Are Baby Boomers Overstaying Their Welcome in the Workplace?

The “I’ll work forever” attitude of the Baby Boomers is bringing movement up the career ladder to a complete stand-still.  It’s like waiting for a table in a busy restaurant when the guests at the table you want have finished their dessert and paid the bill but are busy chatting well beyond their “allotted” time.  The longer they stay, the more intense the glares and more uncomfortable everyone becomes.

Fellow blogger Sue Danbom posed an intriguing post this morning when she asked, “Brett Favre – Poster Child for “Un-retirement.” Will Boomers Do the Same?  There is no question the Baby Boomers will be hanging around the workplace longer than anyone ever expected.  For some organizations that’s a good thing….for others, it’s bad.  While Boomers may have the experience, they don’t always possess the talent and skills needed to compete in the “new economy.” (Don’t confuse the War for Talent with a shortage of people to fill the jobs.  The War for Talent is still being fought over skilled workers, with an emphasis on “skilled.”)

Sue highlights Favre’s journey from his Hall of Fame career to the soap-opera history of his retirement to un-retirement to retirement.  Last week he announced his latest un-retirement. And she rightfully asks if Boomers, “Like Favre, will they have second (and third and fourth) thoughts after they leave the workforce?”

That’s a great question and I strongly believe the answer will be YES.  But management will be remiss if they don’t anticipate the loss of Gen X who feel they are trapped by the likes of Boomers in Brett Favre clothing.   The postponed retirements and perpetual un-retirements is creating a measureable resentment in the Gen X cohort who are getting blocked by a thickening Gray Ceiling.  This ceiling is not only frustrating Gen X, but Gen Y too. 

For those organizations who don’t take heed, they could easily lose the experience and wisdom of both the seated guests (Boomers) and the wait list (Gen X and Gen Y at the same time.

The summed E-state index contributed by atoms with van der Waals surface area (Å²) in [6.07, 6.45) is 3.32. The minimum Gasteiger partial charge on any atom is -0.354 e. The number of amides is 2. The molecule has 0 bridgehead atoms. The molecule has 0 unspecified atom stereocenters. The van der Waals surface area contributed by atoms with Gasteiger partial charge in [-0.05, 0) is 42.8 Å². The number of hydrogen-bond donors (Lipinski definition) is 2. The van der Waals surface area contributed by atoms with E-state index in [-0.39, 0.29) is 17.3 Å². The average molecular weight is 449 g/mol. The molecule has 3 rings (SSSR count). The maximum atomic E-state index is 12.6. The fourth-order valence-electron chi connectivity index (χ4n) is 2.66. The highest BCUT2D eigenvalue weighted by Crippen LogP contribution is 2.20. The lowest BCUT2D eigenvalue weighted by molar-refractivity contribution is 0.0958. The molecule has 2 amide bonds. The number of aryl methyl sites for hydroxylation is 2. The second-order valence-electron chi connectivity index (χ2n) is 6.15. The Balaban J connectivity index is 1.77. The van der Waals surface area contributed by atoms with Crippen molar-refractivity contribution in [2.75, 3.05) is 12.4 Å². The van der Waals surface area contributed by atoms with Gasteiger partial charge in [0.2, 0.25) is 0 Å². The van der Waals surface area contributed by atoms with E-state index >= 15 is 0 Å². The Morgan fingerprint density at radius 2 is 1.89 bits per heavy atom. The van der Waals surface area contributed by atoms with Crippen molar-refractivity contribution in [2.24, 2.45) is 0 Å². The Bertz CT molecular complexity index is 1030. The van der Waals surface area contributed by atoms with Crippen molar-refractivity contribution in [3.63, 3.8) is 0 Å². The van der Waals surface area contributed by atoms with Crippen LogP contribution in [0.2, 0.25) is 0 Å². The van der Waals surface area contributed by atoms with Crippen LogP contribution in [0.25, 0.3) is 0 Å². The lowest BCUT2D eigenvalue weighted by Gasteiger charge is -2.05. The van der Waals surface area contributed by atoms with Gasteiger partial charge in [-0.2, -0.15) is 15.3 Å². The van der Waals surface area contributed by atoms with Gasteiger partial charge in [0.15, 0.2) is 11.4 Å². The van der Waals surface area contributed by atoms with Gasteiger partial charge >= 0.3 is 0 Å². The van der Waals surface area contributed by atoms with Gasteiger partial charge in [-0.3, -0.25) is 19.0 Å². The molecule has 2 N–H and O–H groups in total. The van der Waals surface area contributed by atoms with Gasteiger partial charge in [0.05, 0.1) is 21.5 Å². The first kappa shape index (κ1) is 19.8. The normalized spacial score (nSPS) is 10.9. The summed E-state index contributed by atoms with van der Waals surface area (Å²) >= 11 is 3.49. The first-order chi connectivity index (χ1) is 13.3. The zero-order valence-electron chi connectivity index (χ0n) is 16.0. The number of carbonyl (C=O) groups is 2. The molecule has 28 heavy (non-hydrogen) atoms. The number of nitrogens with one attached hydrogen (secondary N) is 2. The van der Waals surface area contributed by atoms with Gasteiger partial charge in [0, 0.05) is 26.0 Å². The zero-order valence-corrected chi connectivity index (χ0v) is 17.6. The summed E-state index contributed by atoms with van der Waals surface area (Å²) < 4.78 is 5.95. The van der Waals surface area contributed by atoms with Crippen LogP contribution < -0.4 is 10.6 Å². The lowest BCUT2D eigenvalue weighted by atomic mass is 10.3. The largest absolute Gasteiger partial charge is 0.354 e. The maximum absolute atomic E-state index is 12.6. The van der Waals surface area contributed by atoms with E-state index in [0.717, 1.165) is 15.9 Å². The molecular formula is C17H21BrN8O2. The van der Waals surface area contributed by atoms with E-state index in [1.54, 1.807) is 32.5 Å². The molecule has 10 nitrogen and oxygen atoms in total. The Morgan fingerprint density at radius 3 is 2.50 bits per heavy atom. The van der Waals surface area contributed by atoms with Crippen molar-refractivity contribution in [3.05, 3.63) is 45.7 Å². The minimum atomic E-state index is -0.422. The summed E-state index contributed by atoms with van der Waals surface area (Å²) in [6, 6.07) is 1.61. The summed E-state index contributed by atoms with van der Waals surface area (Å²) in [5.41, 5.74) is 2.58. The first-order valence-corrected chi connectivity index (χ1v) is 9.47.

It’s also important to recognize that Brett Favre is not a Baby Boomer.  While Brett Favre’s behavior might resemble that of an aging Boomer, he is a Generation X born in 1969.  So I ask, is Favre a Baby Boomer trapped in a Gen X body or is his behavior a sign of things to come for aging Gen Xers, too?

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5 Responses to “Are Baby Boomers Overstaying Their Welcome in the Workplace?”

  • As a researcher and writer for a workforce development organization (and a Gen X-er), I’ve been paying attention to the delayed retirement and career-ladder stall for quite some time.

    My greatest fear around this issue is that by the time the Boomers leave the workforce, employers will seek to replace them with the most technologically savvy generation — Generation Y — leaving my generation frustrated and with nowhere to go. And this is not necessarily because the X-ers are incapable of doing the work, but that they were delayed just long enough that the younger generation, which will undoubtedly have more current skill sets and just enough experience to justify their hiring.

    So while I like the “waiting for a table” metaphor, I feel that the situation may prove to be more like queueing up at a nightclub, where the bouncer leans toward letting the younger crowd in regardless of how long others may have been waiting at the front of the line.

  • Ira Wolfe:

    Larry – you are absolutely 100% correct. And thanks for expanding my metaphor! I address the issue of Gen Ys “leapfrogging” Gen X in my book and in one of several articles on the downside of Boomers staying longer…..Gen X butts up against Gray Ceiling

  • [...] the Baby Boomers transferring their wealth to Generations X and Y, they are getting more money by staying at their jobs and spending their existing wealth on vacations as well as life-extending medicines and procedures [...]

  • [...] trans­fer­ring their wealth to Gen­er­a­tions X and Y, they are get­ting more money by stay­ing at their jobs and spend­ing their exist­ing wealth on vaca­tions as well as life-extending med­i­cines and [...]

  • Ira Wolfe:

    Samuel….it seems the following paragraph from your article sums up a reasonable argument:

    “Gen­er­a­tions X and Y have yet to have the col­lec­tive wealth, rights, and respon­si­bil­i­ties trans­ferred and assigned to them from the Baby Boomers. As a result, young peo­ple are stuck in their often-criticized state of per­pet­ual ado­les­cence because we can­not afford the trap­pings of so-called matu­rity: mar­riage, home, and fam­ily. What else can we do but wait?”

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